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Mac startup disk full? Here’s how to fix it

Illustration of start up disc full error

You turn on your Mac® like you do every day, only this time it's giving you a somewhat ominous message: “Your startup disk is almost full."

Don't worry—But don't ignore the message either. At Asurion, we take care of you and your tech. We'll walk you through what to do right away to free up startup disk space on Mac.

What is a startup disk?

The startup disk is where your data and system software for your Mac live. It contains all the information your computer needs to turn on properly.

Usually, the startup disk is the built-in hard drive, known as Macintosh HD. Here's how to find your Mac startup disk:

  1. Click the Apple® menu > System Settings.
  2. Click General > Startup Disk.

What does a full startup disk mean?

When your startup disk is full, it means your Mac is running out of the storage space needed for your computer to load and work properly.

So if you get a startup disk error message, the best thing you can do is act fast. We'll walk you through the process.

How to check the disk storage on your Mac

Your Mac can show you what's taking up all of that space, so you can decide how to get the most out of your storage.

  1. Open Finder®.
  2. Click your startup disk in the Locations section.
  3. Click File > Get Info, then click the arrow next to General.

How to free up disk space on your Mac

Now that you you know what's taking up all that space, let's go over the ways to free some of it up.

Store large computer files on the cloud or on an external hard drive

Backing up your Mac's largest files is the easiest—and fastest—way to free up disk space. There are two main ways to do so.

  1. Save files to the cloud. iCloud® is a quick, easy, and secure way to move bigger files off your computer and onto a secure data server for storage. Your files will be there whenever you need them again, so long as you can access the internet.
  2. Use an external hard drive. If cloud storage isn't for you, try moving your photos and videos to an external drive. These files usually take up the most space, so moving them will save you the hassle of having to go through all your documents.

Delete unwanted files, apps, and backups

Do you really need everything on your computer? What brings you joy? Marie Kondo your Mac and get rid of extraneous data to enjoy more storage space. That could mean old photos, videos, apps, and documents. Or it could mean everything you backed up from that iPhone® 6 you had nearly a decade ago. We'll walk you through how.

How to find your largest files

Deleting your largest files will help you make space on your Mac—fast. Here's how:

On macOS® Ventura or later. Go to the Apple menu > System Settings. Click General in the sidebar, then click Storage on the right.

On earlier versions of macOS. Go to the Apple menu > About This Mac, then click Storage.

Now you're ready to sift through your largest files and delete them.

How to delete old backups

Your old backups may be among your largest files. Here's how to get rid of them:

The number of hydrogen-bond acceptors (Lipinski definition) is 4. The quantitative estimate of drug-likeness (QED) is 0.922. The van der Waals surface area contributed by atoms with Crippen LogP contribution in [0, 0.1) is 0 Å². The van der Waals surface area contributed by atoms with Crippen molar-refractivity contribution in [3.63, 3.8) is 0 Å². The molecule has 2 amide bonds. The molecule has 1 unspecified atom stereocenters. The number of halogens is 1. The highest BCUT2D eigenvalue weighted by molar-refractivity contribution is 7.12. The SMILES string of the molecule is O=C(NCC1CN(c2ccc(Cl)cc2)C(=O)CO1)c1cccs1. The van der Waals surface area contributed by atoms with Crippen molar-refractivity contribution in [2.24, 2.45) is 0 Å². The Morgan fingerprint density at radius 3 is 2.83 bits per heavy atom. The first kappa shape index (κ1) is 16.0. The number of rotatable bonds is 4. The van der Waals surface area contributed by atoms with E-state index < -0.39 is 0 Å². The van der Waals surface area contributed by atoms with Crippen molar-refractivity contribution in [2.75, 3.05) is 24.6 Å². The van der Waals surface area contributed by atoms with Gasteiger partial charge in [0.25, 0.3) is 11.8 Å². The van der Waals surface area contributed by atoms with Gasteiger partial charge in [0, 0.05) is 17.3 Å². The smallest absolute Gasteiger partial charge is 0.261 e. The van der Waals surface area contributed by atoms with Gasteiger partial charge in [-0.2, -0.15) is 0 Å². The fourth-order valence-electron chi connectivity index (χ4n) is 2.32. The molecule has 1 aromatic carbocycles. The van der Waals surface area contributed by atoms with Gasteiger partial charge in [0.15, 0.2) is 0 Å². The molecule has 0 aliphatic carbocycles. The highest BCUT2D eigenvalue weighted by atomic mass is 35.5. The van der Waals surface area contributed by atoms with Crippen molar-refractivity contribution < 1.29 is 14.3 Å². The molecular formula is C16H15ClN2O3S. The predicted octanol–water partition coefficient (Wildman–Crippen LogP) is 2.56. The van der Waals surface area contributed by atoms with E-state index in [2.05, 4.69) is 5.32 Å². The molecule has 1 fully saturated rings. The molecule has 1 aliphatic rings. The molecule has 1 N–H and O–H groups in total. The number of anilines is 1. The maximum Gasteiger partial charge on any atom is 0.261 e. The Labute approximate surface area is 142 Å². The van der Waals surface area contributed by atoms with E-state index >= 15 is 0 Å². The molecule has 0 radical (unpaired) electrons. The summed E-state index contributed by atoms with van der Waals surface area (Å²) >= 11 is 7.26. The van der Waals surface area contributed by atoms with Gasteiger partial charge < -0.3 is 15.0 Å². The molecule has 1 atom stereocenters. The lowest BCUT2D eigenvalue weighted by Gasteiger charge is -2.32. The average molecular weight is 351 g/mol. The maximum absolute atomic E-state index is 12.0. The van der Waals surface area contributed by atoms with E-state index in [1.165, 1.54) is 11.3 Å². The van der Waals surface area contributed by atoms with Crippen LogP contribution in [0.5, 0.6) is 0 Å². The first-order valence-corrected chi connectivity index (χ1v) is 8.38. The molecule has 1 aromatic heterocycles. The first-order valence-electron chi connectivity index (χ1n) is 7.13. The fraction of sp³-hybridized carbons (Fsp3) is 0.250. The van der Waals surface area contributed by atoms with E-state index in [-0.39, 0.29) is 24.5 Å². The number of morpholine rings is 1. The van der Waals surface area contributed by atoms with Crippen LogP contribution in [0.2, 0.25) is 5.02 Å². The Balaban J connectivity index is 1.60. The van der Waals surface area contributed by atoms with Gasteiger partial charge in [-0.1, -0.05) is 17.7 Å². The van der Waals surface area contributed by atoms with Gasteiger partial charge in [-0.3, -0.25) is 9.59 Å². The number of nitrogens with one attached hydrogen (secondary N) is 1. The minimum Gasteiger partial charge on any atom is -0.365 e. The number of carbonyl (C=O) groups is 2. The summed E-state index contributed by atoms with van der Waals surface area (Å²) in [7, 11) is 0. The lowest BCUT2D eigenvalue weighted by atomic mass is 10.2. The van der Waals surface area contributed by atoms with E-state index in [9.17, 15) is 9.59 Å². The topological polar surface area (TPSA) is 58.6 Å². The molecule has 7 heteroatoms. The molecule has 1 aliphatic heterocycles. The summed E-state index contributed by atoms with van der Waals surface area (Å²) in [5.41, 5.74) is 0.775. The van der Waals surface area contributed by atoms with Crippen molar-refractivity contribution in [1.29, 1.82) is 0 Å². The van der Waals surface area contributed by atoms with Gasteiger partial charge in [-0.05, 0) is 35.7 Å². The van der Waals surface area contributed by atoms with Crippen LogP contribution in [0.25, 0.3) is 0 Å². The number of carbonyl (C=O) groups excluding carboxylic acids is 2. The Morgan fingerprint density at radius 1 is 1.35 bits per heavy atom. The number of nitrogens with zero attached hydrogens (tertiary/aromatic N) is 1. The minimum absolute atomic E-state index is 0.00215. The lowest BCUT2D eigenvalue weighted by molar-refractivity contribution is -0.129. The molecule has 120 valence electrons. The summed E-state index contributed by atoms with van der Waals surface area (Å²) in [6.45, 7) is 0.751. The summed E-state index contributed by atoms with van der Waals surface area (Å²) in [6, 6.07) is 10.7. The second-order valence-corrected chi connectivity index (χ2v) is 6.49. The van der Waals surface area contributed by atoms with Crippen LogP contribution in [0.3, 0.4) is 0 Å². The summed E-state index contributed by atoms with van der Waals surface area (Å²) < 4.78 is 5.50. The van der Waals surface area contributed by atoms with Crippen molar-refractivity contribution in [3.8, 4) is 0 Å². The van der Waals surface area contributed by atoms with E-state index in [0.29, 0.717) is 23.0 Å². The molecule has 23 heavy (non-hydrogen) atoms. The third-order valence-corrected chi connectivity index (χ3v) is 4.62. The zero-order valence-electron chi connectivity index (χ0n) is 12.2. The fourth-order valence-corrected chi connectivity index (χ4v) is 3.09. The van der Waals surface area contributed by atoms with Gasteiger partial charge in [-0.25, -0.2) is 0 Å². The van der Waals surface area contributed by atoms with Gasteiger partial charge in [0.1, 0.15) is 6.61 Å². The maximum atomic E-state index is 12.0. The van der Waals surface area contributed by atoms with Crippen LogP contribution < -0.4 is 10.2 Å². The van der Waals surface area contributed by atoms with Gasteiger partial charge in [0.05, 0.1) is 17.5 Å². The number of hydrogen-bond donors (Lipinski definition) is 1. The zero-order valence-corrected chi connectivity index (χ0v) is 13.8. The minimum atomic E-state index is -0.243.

On macOS® Ventura or later: Go to the Apple menu > System Settings. Click General in the sidebar, then click Storage on the right.

On earlier versions of macOS: Go to the Apple menu > About This Mac, then click Storage.

  1. Click Manage. Then, select iOS Files.
  2. Click the old backup and delete it. Click Remove to permanently erase it from the MacBook.

How to delete apps you don't use

If you don't use some of your apps, get rid of them.

  1. Click the Finder icon in the Dock.
  2. Click Applications in the Finder sidebar.
  3. Depending on the location of the app, you might have some different steps to follow. Don't worry—we've got steps for both cases.

If an app is in a folder: Open the app's folder to check for an Uninstaller. If Uninstall or Uninstaller appears, double-click it, then follow the instructions on the screen.

If an app isn't in a folder or doesn't have an Uninstaller: Drag the app from the Applications folder to the Trash.

My Mac says there's not enough disk space, but there is

What if you have ample space and still see that error message? Your iCloud may be using a portion of your storage as a placeholder. This often occurs if you've turned on a setting called iCloud Drive.

To turn off that setting and get the most out of the space you have, try the following steps:

  1. Click the Apple icon > System Settings.
  2. Click the Apple ID, then select iCloud.
  3. Turn Optimize Mac Storage off.

What to do if your Mac fails because of a full startup disk

If your Mac has already begun its “startup disc full" death spiral, you have one last thing to try—turning on Safe Mode. This may free up enough space to allow it to start.

  1. Turn on Safe mode by pressing and holding the Power button until the computer turns off.
  2. Press the Power button and hold the Shift button until the Apple icon appears.

If Safe Mode works, start moving or copying your personal data to the cloud or an external hard drive. You'll want to save as much as you can before it's gone.

If you've tried these steps and still need a little help, we're right around the corner. Schedule a repair at the nearest uBreakiFix® by Asurion store and our certified experts can get your device back up and running as soon as the same day.

*The Asurion® trademarks and logos are the property of Asurion, LLC. All rights reserved. All other trademarks are the property of their respective owners. Asurion is not affiliated with, sponsored by, or endorsed by any of the respective owners of the other trademarks appearing herein.*

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